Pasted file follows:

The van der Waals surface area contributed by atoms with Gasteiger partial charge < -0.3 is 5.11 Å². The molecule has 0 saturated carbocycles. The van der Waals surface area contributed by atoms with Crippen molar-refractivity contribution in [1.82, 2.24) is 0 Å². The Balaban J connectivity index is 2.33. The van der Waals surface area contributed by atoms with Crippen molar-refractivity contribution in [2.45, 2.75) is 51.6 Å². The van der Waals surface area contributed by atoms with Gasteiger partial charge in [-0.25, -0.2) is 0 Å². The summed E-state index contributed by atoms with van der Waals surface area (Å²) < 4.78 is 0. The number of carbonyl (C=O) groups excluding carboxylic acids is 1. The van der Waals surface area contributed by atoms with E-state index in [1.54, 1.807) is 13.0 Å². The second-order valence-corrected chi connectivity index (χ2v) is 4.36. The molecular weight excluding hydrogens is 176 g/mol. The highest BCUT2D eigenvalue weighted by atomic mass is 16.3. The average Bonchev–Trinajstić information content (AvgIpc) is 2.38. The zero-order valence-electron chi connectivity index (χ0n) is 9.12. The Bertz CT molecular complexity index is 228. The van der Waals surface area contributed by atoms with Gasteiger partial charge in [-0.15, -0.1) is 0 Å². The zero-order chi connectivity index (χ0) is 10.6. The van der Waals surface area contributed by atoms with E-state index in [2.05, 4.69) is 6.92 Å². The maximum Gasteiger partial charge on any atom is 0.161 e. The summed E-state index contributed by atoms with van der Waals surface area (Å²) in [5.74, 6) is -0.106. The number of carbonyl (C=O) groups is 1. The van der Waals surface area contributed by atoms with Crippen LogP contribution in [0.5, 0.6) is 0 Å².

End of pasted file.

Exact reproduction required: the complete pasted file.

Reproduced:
The van der Waals surface area contributed by atoms with Gasteiger partial charge < -0.3 is 5.11 Å². The molecule has 0 saturated carbocycles. The van der Waals surface area contributed by atoms with Crippen molar-refractivity contribution in [1.82, 2.24) is 0 Å². The Balaban J connectivity index is 2.33. The van der Waals surface area contributed by atoms with Crippen molar-refractivity contribution in [2.45, 2.75) is 51.6 Å². The van der Waals surface area contributed by atoms with Gasteiger partial charge in [-0.25, -0.2) is 0 Å². The summed E-state index contributed by atoms with van der Waals surface area (Å²) < 4.78 is 0. The number of carbonyl (C=O) groups excluding carboxylic acids is 1. The van der Waals surface area contributed by atoms with E-state index in [1.54, 1.807) is 13.0 Å². The second-order valence-corrected chi connectivity index (χ2v) is 4.36. The molecular weight excluding hydrogens is 176 g/mol. The highest BCUT2D eigenvalue weighted by atomic mass is 16.3. The average Bonchev–Trinajstić information content (AvgIpc) is 2.38. The zero-order valence-electron chi connectivity index (χ0n) is 9.12. The Bertz CT molecular complexity index is 228. The van der Waals surface area contributed by atoms with Gasteiger partial charge in [-0.15, -0.1) is 0 Å². The zero-order chi connectivity index (χ0) is 10.6. The van der Waals surface area contributed by atoms with E-state index in [2.05, 4.69) is 6.92 Å². The maximum Gasteiger partial charge on any atom is 0.161 e. The summed E-state index contributed by atoms with van der Waals surface area (Å²) in [5.74, 6) is -0.106. The number of carbonyl (C=O) groups is 1. The van der Waals surface area contributed by atoms with Crippen LogP contribution in [0.5, 0.6) is 0 Å².